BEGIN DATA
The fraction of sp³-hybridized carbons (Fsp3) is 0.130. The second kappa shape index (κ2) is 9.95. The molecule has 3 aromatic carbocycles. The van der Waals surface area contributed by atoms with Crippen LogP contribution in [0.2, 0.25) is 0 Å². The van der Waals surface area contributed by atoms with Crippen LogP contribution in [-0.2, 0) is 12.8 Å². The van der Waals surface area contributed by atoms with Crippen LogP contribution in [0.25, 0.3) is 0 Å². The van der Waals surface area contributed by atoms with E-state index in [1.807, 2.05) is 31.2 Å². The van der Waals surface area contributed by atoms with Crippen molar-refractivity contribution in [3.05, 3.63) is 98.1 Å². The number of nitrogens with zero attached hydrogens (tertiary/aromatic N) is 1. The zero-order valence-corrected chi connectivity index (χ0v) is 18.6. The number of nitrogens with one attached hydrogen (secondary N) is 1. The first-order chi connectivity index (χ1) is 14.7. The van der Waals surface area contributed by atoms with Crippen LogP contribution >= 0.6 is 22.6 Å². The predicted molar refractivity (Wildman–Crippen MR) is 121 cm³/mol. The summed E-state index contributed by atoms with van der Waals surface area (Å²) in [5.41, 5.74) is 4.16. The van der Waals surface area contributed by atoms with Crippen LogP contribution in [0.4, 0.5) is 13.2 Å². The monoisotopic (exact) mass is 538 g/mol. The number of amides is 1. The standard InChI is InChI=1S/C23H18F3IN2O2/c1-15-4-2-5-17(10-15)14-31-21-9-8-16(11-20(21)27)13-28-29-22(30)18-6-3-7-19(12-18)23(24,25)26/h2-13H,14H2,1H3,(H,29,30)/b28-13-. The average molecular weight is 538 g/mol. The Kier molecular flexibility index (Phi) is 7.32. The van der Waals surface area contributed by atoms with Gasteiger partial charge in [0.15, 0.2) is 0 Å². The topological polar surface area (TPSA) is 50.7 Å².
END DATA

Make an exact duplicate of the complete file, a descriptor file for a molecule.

The fraction of sp³-hybridized carbons (Fsp3) is 0.130. The second kappa shape index (κ2) is 9.95. The molecule has 3 aromatic carbocycles. The van der Waals surface area contributed by atoms with Crippen LogP contribution in [0.2, 0.25) is 0 Å². The van der Waals surface area contributed by atoms with Crippen LogP contribution in [-0.2, 0) is 12.8 Å². The van der Waals surface area contributed by atoms with Crippen LogP contribution in [0.25, 0.3) is 0 Å². The van der Waals surface area contributed by atoms with E-state index in [1.807, 2.05) is 31.2 Å². The van der Waals surface area contributed by atoms with Crippen molar-refractivity contribution in [3.05, 3.63) is 98.1 Å². The number of nitrogens with zero attached hydrogens (tertiary/aromatic N) is 1. The zero-order valence-corrected chi connectivity index (χ0v) is 18.6. The number of nitrogens with one attached hydrogen (secondary N) is 1. The first-order chi connectivity index (χ1) is 14.7. The van der Waals surface area contributed by atoms with Crippen LogP contribution >= 0.6 is 22.6 Å². The predicted molar refractivity (Wildman–Crippen MR) is 121 cm³/mol. The summed E-state index contributed by atoms with van der Waals surface area (Å²) in [5.41, 5.74) is 4.16. The van der Waals surface area contributed by atoms with Crippen LogP contribution in [0.4, 0.5) is 13.2 Å². The monoisotopic (exact) mass is 538 g/mol. The number of amides is 1. The standard InChI is InChI=1S/C23H18F3IN2O2/c1-15-4-2-5-17(10-15)14-31-21-9-8-16(11-20(21)27)13-28-29-22(30)18-6-3-7-19(12-18)23(24,25)26/h2-13H,14H2,1H3,(H,29,30)/b28-13-. The average molecular weight is 538 g/mol. The Kier molecular flexibility index (Phi) is 7.32. The van der Waals surface area contributed by atoms with Gasteiger partial charge in [0.15, 0.2) is 0 Å². The topological polar surface area (TPSA) is 50.7 Å².